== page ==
Many thanks to Ryan Roe, Sarah Grace, Staci Rosen, and Matt Soberman for their help with our Comic Con roundup! It’s a team effort!
It’s sad that the New York Comic Con, much like Veteran’s Day, only comes once a year. But we are grateful to have the opportunity to really let our geek flags fly during this weekend-long holiday and rejoice in all things comics, pop culture, and general nerdiness with our fellow fanatics. It’s nice that Muppet culture has made its way into the underbelly of Comic Con, and as we said in our list of Muppety stuff to see at Comic Con, it absolutely made its presence known.
We attended panels, met writers and artists, photographed cosplayers, and went searching for merchandise all related to the Muppets, Sesame Street, and Jim Henson. And while that public menace Spider-Man got more attention than Kermit, we still managed to find a ton of stuff to report back to you guys. So let’s take a look at the Muppety stuff we spotted!
This panel, which was held at the unfortunate time of 1:15pm on Thursday (which is already not open to most con attendees). It also didn’t actually include the words “Sesame Street” or “Muppeteers” in the title, so it was sort of a gem to find and have the chance to attend. Of the five panelists, three had strong Muppet connections: Leslie Carrara-Rudolph, Noel MacNeal, and Bonnie Erickson. The panel discussed ways in which the arts and, more specifically in the cases of the three I just mentioned, puppetry can help in the classroom.
The moderator, educator and ToughPigs friend Mike Lopez, began the panel by screening a portion of the Sesame Street pitch reel (“Why don’t we call it… ‘Hey Stupid!’). Leslie Carrara-Rudolph talked about how the arts can be useful in helping kids deal with tragedy and budding maturity as much as education. Bonnie Erickson spoke about how a visit from Charles Schultz to her 3rd grade class helped to inspire her toward a career in the arts. Noel MacNeal gave examples on how puppetry can be used to teach math, fiction, history, and more in the classroom. It was an interesting take on the subject that I rarely think about, so I was grateful for the eye-opening look at the further uses of puppets beyond funny skits about bananas in ears and eating cookies.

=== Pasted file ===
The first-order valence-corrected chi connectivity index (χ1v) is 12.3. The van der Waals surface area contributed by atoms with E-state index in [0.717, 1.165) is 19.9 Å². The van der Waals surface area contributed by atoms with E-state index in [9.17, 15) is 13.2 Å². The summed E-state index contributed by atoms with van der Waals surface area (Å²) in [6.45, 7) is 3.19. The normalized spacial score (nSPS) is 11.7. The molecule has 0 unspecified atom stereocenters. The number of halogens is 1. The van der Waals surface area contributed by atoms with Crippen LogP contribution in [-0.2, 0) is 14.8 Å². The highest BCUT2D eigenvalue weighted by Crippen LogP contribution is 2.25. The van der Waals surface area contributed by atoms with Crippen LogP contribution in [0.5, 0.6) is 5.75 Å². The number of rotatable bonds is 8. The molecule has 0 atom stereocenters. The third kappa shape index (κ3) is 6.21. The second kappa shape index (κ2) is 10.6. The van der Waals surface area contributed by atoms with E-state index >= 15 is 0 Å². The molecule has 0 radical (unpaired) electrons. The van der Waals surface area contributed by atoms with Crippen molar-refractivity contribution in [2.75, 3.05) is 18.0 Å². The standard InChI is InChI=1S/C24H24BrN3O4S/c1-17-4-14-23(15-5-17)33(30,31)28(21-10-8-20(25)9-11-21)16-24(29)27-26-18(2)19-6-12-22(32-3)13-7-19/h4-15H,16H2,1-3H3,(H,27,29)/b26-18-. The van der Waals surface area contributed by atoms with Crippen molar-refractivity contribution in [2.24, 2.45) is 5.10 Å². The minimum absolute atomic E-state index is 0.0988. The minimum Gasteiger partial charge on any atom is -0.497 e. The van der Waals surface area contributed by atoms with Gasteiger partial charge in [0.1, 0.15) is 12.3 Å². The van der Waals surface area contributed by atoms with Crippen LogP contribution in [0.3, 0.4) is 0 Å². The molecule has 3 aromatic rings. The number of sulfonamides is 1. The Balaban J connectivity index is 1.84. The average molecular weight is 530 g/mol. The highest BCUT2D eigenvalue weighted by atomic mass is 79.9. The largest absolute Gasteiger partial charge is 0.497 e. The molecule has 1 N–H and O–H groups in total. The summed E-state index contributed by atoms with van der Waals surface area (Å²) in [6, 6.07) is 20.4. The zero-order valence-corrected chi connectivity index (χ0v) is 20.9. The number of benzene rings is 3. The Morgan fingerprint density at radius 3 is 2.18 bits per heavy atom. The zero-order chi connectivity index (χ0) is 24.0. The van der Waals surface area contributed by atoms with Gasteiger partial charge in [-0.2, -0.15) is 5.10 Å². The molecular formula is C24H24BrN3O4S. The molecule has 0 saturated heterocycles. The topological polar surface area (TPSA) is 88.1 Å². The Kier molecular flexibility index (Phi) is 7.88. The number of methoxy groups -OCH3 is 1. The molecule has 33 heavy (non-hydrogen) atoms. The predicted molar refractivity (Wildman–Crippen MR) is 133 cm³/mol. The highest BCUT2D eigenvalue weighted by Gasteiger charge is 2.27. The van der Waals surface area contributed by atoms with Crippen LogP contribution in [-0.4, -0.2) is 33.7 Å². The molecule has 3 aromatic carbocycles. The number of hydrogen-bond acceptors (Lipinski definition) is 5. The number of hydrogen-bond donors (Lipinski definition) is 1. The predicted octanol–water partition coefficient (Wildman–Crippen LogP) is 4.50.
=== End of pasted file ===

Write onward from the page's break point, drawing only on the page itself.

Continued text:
The description for this panel boasted that the Frouds are “the pre-eminent faerie artists in the world and the go-to authorities on faeries,” and who’s going to claim any different? During the all-too-brief half-hour panel, they touched on various aspects of their careers, but much of the focus was on two new projects. One is a book called Trolls, which the Frouds say contains their most fully-developed fantasy world since The Dark Crystal. The other is a new app for iPhone/iPod/iPad called Froud Meditations: Pathways to Faery. It’s designed to allow the user to “access your own imagination and creativity and help you find the pathway to Trolls, Faeries, Elves, and The Wise Ones.” It sounds pretty far out, and I’m intrigued by the idea of meditating with Froud creatures, but I think I’d be afraid of conjuring a Fiery or something.